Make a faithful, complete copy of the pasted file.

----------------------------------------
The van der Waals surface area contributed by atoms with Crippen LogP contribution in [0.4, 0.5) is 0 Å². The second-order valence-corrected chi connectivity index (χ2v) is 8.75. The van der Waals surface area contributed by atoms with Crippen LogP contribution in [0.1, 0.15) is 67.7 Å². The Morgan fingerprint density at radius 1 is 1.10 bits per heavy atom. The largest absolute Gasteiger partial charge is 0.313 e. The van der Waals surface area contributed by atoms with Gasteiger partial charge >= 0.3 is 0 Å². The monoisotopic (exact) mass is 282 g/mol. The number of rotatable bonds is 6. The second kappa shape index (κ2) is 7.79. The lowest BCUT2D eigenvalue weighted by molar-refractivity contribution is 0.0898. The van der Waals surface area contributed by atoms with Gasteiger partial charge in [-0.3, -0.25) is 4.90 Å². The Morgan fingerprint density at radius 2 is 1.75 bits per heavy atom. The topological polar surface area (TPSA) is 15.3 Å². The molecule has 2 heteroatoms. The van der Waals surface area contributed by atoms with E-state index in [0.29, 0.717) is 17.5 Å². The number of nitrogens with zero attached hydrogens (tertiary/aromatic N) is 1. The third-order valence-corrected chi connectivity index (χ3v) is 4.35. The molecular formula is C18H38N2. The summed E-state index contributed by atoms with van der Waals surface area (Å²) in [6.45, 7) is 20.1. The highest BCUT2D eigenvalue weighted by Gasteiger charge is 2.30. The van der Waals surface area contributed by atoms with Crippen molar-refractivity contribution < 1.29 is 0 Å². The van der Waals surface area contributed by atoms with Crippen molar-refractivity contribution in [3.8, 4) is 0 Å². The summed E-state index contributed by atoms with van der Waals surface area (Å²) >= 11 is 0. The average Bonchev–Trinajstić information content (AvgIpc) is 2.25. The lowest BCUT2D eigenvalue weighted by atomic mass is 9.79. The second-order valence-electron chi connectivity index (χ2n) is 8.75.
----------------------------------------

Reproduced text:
The van der Waals surface area contributed by atoms with Crippen LogP contribution in [0.4, 0.5) is 0 Å². The second-order valence-corrected chi connectivity index (χ2v) is 8.75. The van der Waals surface area contributed by atoms with Crippen LogP contribution in [0.1, 0.15) is 67.7 Å². The Morgan fingerprint density at radius 1 is 1.10 bits per heavy atom. The largest absolute Gasteiger partial charge is 0.313 e. The van der Waals surface area contributed by atoms with Gasteiger partial charge >= 0.3 is 0 Å². The monoisotopic (exact) mass is 282 g/mol. The number of rotatable bonds is 6. The second kappa shape index (κ2) is 7.79. The lowest BCUT2D eigenvalue weighted by molar-refractivity contribution is 0.0898. The van der Waals surface area contributed by atoms with Gasteiger partial charge in [-0.3, -0.25) is 4.90 Å². The Morgan fingerprint density at radius 2 is 1.75 bits per heavy atom. The topological polar surface area (TPSA) is 15.3 Å². The molecule has 2 heteroatoms. The van der Waals surface area contributed by atoms with E-state index in [0.29, 0.717) is 17.5 Å². The number of nitrogens with zero attached hydrogens (tertiary/aromatic N) is 1. The third-order valence-corrected chi connectivity index (χ3v) is 4.35. The molecular formula is C18H38N2. The summed E-state index contributed by atoms with van der Waals surface area (Å²) in [6.45, 7) is 20.1. The highest BCUT2D eigenvalue weighted by Gasteiger charge is 2.30. The van der Waals surface area contributed by atoms with Crippen molar-refractivity contribution < 1.29 is 0 Å². The van der Waals surface area contributed by atoms with Crippen molar-refractivity contribution in [3.8, 4) is 0 Å². The summed E-state index contributed by atoms with van der Waals surface area (Å²) >= 11 is 0. The average Bonchev–Trinajstić information content (AvgIpc) is 2.25. The lowest BCUT2D eigenvalue weighted by atomic mass is 9.79. The second-order valence-electron chi connectivity index (χ2n) is 8.75.